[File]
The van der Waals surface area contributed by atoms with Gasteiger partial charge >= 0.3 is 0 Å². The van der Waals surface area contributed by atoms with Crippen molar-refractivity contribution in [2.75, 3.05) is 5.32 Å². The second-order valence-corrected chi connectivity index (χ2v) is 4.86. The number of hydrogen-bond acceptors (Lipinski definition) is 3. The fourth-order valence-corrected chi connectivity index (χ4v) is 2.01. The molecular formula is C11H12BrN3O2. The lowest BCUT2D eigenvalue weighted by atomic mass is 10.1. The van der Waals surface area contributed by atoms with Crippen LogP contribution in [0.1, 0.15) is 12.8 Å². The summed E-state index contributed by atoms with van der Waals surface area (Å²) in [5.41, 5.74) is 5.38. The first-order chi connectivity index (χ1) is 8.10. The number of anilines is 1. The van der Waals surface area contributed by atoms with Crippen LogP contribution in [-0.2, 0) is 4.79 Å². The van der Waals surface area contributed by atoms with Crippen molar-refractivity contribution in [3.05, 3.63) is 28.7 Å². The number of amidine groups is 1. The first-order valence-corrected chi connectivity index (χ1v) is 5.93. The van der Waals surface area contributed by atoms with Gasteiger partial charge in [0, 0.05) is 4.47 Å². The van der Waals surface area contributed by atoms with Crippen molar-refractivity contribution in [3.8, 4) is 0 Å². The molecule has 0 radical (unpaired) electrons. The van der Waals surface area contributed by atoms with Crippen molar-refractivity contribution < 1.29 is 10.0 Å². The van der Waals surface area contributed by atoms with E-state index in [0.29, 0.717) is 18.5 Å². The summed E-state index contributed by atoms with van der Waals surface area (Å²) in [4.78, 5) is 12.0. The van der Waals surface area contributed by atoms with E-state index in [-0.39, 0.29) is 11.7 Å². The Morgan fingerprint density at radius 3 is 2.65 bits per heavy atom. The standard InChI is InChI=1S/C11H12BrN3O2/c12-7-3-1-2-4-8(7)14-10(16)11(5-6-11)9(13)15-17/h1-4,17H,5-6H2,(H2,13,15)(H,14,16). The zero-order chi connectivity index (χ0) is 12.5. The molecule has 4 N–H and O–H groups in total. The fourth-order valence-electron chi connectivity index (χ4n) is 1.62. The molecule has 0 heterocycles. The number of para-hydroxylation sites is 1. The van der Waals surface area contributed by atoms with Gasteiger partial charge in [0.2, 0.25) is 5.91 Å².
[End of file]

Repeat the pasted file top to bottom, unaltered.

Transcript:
The van der Waals surface area contributed by atoms with Gasteiger partial charge >= 0.3 is 0 Å². The van der Waals surface area contributed by atoms with Crippen molar-refractivity contribution in [2.75, 3.05) is 5.32 Å². The second-order valence-corrected chi connectivity index (χ2v) is 4.86. The number of hydrogen-bond acceptors (Lipinski definition) is 3. The fourth-order valence-corrected chi connectivity index (χ4v) is 2.01. The molecular formula is C11H12BrN3O2. The lowest BCUT2D eigenvalue weighted by atomic mass is 10.1. The van der Waals surface area contributed by atoms with Crippen LogP contribution in [0.1, 0.15) is 12.8 Å². The summed E-state index contributed by atoms with van der Waals surface area (Å²) in [5.41, 5.74) is 5.38. The first-order chi connectivity index (χ1) is 8.10. The number of anilines is 1. The van der Waals surface area contributed by atoms with Crippen LogP contribution in [-0.2, 0) is 4.79 Å². The van der Waals surface area contributed by atoms with Crippen molar-refractivity contribution in [3.05, 3.63) is 28.7 Å². The number of amidine groups is 1. The first-order valence-corrected chi connectivity index (χ1v) is 5.93. The van der Waals surface area contributed by atoms with Gasteiger partial charge in [0, 0.05) is 4.47 Å². The van der Waals surface area contributed by atoms with Crippen molar-refractivity contribution in [3.8, 4) is 0 Å². The molecule has 0 radical (unpaired) electrons. The van der Waals surface area contributed by atoms with Crippen molar-refractivity contribution < 1.29 is 10.0 Å². The van der Waals surface area contributed by atoms with E-state index in [0.29, 0.717) is 18.5 Å². The summed E-state index contributed by atoms with van der Waals surface area (Å²) in [4.78, 5) is 12.0. The van der Waals surface area contributed by atoms with E-state index in [-0.39, 0.29) is 11.7 Å². The Morgan fingerprint density at radius 3 is 2.65 bits per heavy atom. The standard InChI is InChI=1S/C11H12BrN3O2/c12-7-3-1-2-4-8(7)14-10(16)11(5-6-11)9(13)15-17/h1-4,17H,5-6H2,(H2,13,15)(H,14,16). The zero-order chi connectivity index (χ0) is 12.5. The molecule has 4 N–H and O–H groups in total. The fourth-order valence-electron chi connectivity index (χ4n) is 1.62. The molecule has 0 heterocycles. The number of para-hydroxylation sites is 1. The van der Waals surface area contributed by atoms with Gasteiger partial charge in [0.2, 0.25) is 5.91 Å².